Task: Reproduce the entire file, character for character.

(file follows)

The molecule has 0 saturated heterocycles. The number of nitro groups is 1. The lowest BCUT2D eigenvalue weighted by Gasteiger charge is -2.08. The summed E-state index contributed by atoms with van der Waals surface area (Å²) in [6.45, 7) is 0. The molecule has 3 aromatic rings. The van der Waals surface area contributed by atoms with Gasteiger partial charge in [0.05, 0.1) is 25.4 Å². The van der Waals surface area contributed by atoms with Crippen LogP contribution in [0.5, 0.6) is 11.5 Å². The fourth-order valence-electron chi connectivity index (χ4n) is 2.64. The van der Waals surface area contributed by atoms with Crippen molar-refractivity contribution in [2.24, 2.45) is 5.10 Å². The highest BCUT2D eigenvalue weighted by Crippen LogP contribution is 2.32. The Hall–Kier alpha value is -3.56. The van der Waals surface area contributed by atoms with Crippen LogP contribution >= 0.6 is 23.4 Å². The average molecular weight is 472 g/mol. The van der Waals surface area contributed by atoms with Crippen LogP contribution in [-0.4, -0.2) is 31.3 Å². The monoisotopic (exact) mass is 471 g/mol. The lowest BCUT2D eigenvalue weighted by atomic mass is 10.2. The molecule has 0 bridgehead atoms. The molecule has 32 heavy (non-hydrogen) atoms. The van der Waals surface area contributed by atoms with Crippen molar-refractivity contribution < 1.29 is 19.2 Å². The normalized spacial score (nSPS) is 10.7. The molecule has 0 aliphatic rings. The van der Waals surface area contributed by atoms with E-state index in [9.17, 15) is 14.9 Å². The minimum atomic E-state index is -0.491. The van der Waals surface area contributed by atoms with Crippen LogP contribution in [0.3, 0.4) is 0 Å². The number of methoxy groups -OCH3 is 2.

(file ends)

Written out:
The molecule has 0 saturated heterocycles. The number of nitro groups is 1. The lowest BCUT2D eigenvalue weighted by Gasteiger charge is -2.08. The summed E-state index contributed by atoms with van der Waals surface area (Å²) in [6.45, 7) is 0. The molecule has 3 aromatic rings. The van der Waals surface area contributed by atoms with Gasteiger partial charge in [0.05, 0.1) is 25.4 Å². The van der Waals surface area contributed by atoms with Crippen LogP contribution in [0.5, 0.6) is 11.5 Å². The fourth-order valence-electron chi connectivity index (χ4n) is 2.64. The van der Waals surface area contributed by atoms with Crippen molar-refractivity contribution in [2.24, 2.45) is 5.10 Å². The highest BCUT2D eigenvalue weighted by Crippen LogP contribution is 2.32. The Hall–Kier alpha value is -3.56. The van der Waals surface area contributed by atoms with Crippen LogP contribution >= 0.6 is 23.4 Å². The average molecular weight is 472 g/mol. The van der Waals surface area contributed by atoms with Crippen LogP contribution in [-0.4, -0.2) is 31.3 Å². The monoisotopic (exact) mass is 471 g/mol. The lowest BCUT2D eigenvalue weighted by atomic mass is 10.2. The molecule has 0 bridgehead atoms. The molecule has 32 heavy (non-hydrogen) atoms. The van der Waals surface area contributed by atoms with Crippen molar-refractivity contribution < 1.29 is 19.2 Å². The normalized spacial score (nSPS) is 10.7. The molecule has 0 aliphatic rings. The van der Waals surface area contributed by atoms with E-state index in [9.17, 15) is 14.9 Å². The minimum atomic E-state index is -0.491. The van der Waals surface area contributed by atoms with Crippen LogP contribution in [0.3, 0.4) is 0 Å². The number of methoxy groups -OCH3 is 2.